What can Parents and Carers do to make reading fun?
For younger readers; let your child hold the book, allow plenty of time for discussion before you turn over a page. "What do you think will happen next?" is a valuable question and if your child is too tired or reluctant to join in, just make it an opportunity for you to read in a relaxed and enjoyable way.
As your child gets older, do not worry if their reading is not word perfect. If they are making sense of the text, this does not matter e.g. "house" instead of "home", "Good dog, Spot" instead of "Good boy, Spot". It would matter, however, if they read: "He got on his house and rode away", as this would have changed the meaning. Always be ready to take over if your child is struggling. With your help they will succeed and will want to read at home, more and more as a result.
Some children may have reached the stage where they no longer wish to read to an adult and want to read silently to themselves. To ensure that your child's reading development continues to move forward, it is good to question your child about what they are reading, this will extend their understanding and provide them with the opportunity to share their enjoyment of the book.
For all children, try to choose a quiet time every night with your child, and make yourselves comfortable. Please do not hesitate to ask your child’s teacher if you have any questions about reading at home.
To provide you with maximum information about your child’s reading, we have matched the colour of their Home Reading Record to the colour band book that they are currently reading. Every time a child does any reading at home, not just their home reading book from school, a Parent/Carer can write a comment or sign their Home Reading Record. For every ten times a child reads at home, they will receive a Headteacher’s Prize from Mrs. Meredith.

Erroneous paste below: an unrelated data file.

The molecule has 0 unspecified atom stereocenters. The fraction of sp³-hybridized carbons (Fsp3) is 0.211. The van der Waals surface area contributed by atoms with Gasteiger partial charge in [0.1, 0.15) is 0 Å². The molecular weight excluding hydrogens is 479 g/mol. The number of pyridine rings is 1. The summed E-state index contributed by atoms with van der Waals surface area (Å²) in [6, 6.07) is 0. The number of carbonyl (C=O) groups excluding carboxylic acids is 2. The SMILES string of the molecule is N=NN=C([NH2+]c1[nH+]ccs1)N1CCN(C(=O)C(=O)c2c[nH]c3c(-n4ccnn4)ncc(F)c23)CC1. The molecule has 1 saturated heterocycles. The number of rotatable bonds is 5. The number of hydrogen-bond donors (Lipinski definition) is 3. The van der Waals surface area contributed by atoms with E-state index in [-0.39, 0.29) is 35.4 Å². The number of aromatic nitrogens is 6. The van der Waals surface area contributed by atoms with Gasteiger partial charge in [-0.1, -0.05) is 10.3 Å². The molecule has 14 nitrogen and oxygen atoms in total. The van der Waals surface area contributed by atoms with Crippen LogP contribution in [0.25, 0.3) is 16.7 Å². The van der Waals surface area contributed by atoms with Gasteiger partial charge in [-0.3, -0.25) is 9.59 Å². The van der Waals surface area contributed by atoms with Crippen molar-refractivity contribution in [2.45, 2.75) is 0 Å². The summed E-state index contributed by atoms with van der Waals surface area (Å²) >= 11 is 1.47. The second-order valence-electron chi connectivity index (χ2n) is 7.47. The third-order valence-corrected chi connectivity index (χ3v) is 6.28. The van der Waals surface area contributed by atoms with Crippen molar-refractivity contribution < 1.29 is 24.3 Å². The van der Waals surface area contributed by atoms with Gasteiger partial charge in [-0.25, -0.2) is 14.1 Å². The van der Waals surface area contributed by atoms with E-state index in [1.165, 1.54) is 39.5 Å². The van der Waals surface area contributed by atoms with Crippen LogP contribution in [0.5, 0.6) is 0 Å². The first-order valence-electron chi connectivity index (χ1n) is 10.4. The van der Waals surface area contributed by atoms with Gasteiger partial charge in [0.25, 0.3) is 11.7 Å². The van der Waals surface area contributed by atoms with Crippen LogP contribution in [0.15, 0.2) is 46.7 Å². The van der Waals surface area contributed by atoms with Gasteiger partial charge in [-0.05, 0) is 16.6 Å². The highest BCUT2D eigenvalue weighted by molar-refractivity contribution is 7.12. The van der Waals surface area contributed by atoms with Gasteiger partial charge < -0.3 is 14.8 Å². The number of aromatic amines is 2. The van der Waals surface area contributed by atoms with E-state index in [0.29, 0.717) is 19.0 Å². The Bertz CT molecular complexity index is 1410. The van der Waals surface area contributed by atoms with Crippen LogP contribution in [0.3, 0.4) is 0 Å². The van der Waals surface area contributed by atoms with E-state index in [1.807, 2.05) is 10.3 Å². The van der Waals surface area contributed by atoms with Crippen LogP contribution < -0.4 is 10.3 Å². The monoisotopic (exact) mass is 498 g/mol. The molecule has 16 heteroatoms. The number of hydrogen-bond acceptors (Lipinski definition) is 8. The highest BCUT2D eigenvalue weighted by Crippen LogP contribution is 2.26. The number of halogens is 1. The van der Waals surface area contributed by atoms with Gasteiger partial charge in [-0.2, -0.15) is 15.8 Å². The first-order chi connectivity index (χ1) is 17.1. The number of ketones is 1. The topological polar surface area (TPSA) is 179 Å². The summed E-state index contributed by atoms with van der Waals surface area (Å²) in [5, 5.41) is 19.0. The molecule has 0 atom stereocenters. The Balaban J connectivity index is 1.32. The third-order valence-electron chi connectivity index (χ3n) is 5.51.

Starting in the Early Years Foundation Stage, moving into Key Stage One and then when necessary, throughout the rest of the school; Phonics is our main tool for teaching children to read and write.
Phonics is a way of teaching children to read quickly and skillfully. They are taught how to:
- recognise the sounds that each individual letter makes
- identify the sounds that different combinations of letters make - such as ‘sh’ or ‘oo’
- blend these sounds together from left to right to make a word.
Children can then use this knowledge to ‘de-code’ new words that they hear or see. This is the first important step in learning to read.
Each week your child will receive a Phonics Sheet which will focus on the sounds that they have been taught that week
Websites for Parents/Carers to visit to further support their children’s reading and phonics at home:
- www.jollylearning.co.uk (link is external) - Jolly Phonics
- www.parentlink.co.uk (link is external) - contains ideas to help at home
- www.bbc.co.uk (link is external) - school section (words and pictures for phonic activities)
- www.phonicsplay.co.uk (link is external)
- www.literacytrust.org.uk (link is external)
- www.crickweb.co.uk/assets/resources/flash.php?&file=ww (link is external)
- www.woodlands-junior.kent.sch.uk/interactive/onlinestory.htm (link is external)
- www.snaithprimary.eril.net/rindex.htm (link is external) - nursery rhymes
- www.oxfordowl.co.uk (link is external) - over 250 ebooks, which can be read online; the colour and stages of the books link to the colour of your child’s Home School Reading Record
We teach children from the time that they start writing, to write in a joined, cursive style of writing. This ensures that as they get older, their handwriting will be exceptionally neat. For support with helping your child to form their letters correctly, please speak to your child’s class teacher.